## A regional contest problem

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autoldboy
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### A regional contest problem

Would you please give me a hint for solving the following problem:
http://sharif.ir/~acmicpc/acmicpc00/G.doc
Last edited by autoldboy on Thu Sep 11, 2014 1:35 am, edited 2 times in total.

Moha
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If I remember it correctly I solved it by a greedy approach.

Darko
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Hm, what kind of greedy approach? I tried it a few times, I tried one covering the most, then one spanning the most, but none of those worked.

Darko

kryptolus
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I've never done this problem but it doesn't seem like a greedy algorithm would work. You might have to try all the permutations. You can limit the amount of permutations you need to do by establishing a bound with the greedy algorithm. I didn't put a lot of thought into it so I could very well be wrong.

On a second thought, a greedy algorithm might indeed work with the given restrictions...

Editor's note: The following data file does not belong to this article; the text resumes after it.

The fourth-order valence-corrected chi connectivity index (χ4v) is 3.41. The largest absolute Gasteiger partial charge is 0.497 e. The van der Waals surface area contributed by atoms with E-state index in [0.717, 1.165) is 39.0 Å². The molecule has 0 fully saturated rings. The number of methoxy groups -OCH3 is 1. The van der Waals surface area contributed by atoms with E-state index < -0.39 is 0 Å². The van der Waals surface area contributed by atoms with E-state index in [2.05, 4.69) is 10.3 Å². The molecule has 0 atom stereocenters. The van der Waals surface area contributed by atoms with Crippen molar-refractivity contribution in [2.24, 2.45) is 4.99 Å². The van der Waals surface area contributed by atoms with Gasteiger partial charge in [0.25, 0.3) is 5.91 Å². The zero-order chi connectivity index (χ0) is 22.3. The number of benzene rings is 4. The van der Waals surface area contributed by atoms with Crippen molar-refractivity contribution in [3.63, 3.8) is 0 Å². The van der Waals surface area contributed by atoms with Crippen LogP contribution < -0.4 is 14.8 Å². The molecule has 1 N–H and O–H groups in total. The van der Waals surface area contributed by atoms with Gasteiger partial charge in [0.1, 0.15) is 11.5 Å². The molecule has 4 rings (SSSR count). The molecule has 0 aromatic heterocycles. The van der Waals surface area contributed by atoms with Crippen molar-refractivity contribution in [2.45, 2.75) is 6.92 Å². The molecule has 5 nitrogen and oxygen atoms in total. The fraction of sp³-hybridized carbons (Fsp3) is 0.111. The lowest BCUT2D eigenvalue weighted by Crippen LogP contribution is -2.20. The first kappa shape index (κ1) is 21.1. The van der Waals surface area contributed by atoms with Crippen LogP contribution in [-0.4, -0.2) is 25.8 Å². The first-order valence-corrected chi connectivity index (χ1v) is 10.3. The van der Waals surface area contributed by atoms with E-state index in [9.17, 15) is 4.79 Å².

kryptolus
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Hmm..

Let's say you need one cashier for every hour between 0-10 and you can hire the following cashiers:
Cashier 1 works 2-10
Cashier 2 works 0-8
Cashier 3 works 1-9

If you use a greedy algorithm, you have to be careful about which cashier you pick. If you pick Cashier 1 as the first one, you will not have the most optimal solution.
Last edited by kryptolus on Wed Apr 12, 2006 7:53 pm, edited 1 time in total.

Darko
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Your cashiers work 9-hour shifts, is that legal?

Anyway, here's the case:
1 0 1 1 1 1 1 1 1 1 0 1 0 ...
0
2
4

I pick one that covers the most - that's the case you described, instead of two, I get three.

So, I tried the one that spans the most (in above case all three span 8, "span" from the first needed to the last in one's shift) - but because it is circular, it won't work, just change it into:
1 1 1 1 1 1 1 1 0 1 0 ... 0 1 0

I would really like to know what "you have to be careful" means. I really have no idea how to do it greedily (and I think it can be done, so I have a problem solving it - I never thought about any other approach).

Darko

Quantris
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